great show just down the street from their house, and be home by 10:30.” Guest Lynn Skulski writes: “What an awesome night! The Eagles tribute band was fantastic, and the food and service were second to none.” A sample of their May entertainment lineup includes a Mother’s Day All-You-Can-Eat Prime Rib Luncheon on May 11 with a Michael Buble Tribute; $36/lunch and show, $19 + tax/show only. On May 17, the Center

will be showcasing local bands like Copperhead; and on Memorial Day weekend, May 24 and 25, enjoy a special event that includes fashion shows, motorcycle stunt shows, arts and crafts, food vendors and live music all day—open to the public. Ongoing events include weekly Sleuth Mystery Dinner Shows that invite the audience to join in. I asked Berry what he hoped visitors would take away from their first experience at the event center. “I would say that it is a pleasant experience with value for their dollar,” he replied. The Englewood Event Center is located at 3069 S. McCall Rd., Englewood. For a complete calendar of events or for more information about the center, call 941-270-3324 or visit englewoodeventcenter.com.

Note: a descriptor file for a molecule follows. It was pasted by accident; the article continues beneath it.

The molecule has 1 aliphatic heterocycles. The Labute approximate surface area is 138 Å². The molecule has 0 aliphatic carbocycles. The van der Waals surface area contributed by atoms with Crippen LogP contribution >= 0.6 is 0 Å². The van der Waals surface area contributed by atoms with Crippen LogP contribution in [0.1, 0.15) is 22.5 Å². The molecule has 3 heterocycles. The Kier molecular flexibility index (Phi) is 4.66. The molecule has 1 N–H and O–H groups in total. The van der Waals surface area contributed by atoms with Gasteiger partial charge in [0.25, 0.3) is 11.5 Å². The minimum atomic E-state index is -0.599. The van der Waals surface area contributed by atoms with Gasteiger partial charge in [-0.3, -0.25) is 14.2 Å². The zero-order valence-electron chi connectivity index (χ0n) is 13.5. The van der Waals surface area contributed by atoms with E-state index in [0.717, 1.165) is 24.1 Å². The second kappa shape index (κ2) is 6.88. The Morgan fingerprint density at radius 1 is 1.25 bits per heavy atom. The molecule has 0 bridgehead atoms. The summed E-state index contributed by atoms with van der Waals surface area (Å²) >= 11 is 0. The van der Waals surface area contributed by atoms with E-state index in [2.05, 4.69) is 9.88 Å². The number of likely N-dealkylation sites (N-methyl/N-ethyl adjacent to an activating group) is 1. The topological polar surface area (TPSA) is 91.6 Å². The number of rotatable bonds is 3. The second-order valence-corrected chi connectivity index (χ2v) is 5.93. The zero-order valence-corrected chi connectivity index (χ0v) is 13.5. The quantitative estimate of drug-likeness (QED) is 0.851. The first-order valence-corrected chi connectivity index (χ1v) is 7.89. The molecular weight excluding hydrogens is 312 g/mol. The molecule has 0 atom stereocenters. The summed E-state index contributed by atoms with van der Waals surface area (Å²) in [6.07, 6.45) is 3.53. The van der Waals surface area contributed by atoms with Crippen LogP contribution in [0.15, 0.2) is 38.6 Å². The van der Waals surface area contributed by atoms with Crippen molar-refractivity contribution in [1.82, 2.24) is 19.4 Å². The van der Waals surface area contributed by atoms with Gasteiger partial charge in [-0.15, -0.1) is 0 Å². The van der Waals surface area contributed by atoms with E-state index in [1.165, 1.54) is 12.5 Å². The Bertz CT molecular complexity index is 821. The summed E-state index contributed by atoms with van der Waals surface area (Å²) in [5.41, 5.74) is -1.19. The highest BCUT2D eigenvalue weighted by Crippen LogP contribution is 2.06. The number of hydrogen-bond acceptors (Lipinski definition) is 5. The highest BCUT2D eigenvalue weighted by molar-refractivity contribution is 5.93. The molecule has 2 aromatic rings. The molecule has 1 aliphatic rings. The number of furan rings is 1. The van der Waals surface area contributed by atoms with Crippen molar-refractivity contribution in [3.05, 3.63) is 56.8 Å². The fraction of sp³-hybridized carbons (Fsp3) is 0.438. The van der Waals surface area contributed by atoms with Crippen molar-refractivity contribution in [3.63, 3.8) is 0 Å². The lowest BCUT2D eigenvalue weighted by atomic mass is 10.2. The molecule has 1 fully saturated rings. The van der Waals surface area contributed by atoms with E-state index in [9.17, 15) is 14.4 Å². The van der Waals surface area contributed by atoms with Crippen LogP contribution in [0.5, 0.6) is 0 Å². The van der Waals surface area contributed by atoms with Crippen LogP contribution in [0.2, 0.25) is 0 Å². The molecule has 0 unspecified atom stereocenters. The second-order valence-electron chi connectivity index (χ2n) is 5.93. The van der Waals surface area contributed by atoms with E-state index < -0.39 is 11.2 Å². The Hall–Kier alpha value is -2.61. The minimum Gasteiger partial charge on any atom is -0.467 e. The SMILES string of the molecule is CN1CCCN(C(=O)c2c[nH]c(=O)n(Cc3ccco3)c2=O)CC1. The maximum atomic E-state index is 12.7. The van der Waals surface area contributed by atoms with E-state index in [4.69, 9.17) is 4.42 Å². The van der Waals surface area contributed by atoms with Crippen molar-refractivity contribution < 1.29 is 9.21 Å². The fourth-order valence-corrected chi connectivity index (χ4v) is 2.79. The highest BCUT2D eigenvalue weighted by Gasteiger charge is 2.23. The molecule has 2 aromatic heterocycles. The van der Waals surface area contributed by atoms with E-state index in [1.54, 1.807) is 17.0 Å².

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Lifestyles After 50 • May 2014 • page 9


Call us to help you prepare for Medicare, before your 65th birthday. Insurance & Benefits Consultants has been a trusted source of information and has helped Floridians with their Medicare decisions since 1978.

Call today to schedule an appointment

941-955-2133

Just give us a call and we can help answer questions like:

Monday - Friday, 8 a.m. - 5 p.m. ET to speak to a licensed agent.

• What is Medicare? What does it cover? • How do I enroll? Dates to remember? • What are my other Medicare coverage options? • How can I reduce my prescription drug cost?

6000 Cattleridge Drive, Suite 300 Sarasota, FL 34232 You can reach Florida Blue Customer Service at 1-855-601-9465 from 8 a.m. - 9 p.m. ET, 7 days a week from Oct. 1st - Feb. 14th or 8 a.m. - 9 p.m. ET, Mon. - Fri. from Feb 15th - Sept. 30th. TTY users call 1-800-955-8771. Priority Code: 5717000

We offer BlueMedicare Advantage and Prescription Drug plans as well as a variety of BlueMedicare Supplement Insurance policies*. Florida Blue is a Medicare Advantage organization with a Medicare contract. A Medicare-approve Part D sponsor. *Not connected with or endorsed by the U.S. Government or the Federal Medicare Program. Policies have exclusions and limitations. For costs and complete details of coverage, contact your local agent. Florida Blue is a trade name of the Blue Cross and Blue Shield Association. 53577MS-0213R Y0011_53577 0213R CMS Accepted

Late Bloomer/Baby Boomer BY PATRICIA FINN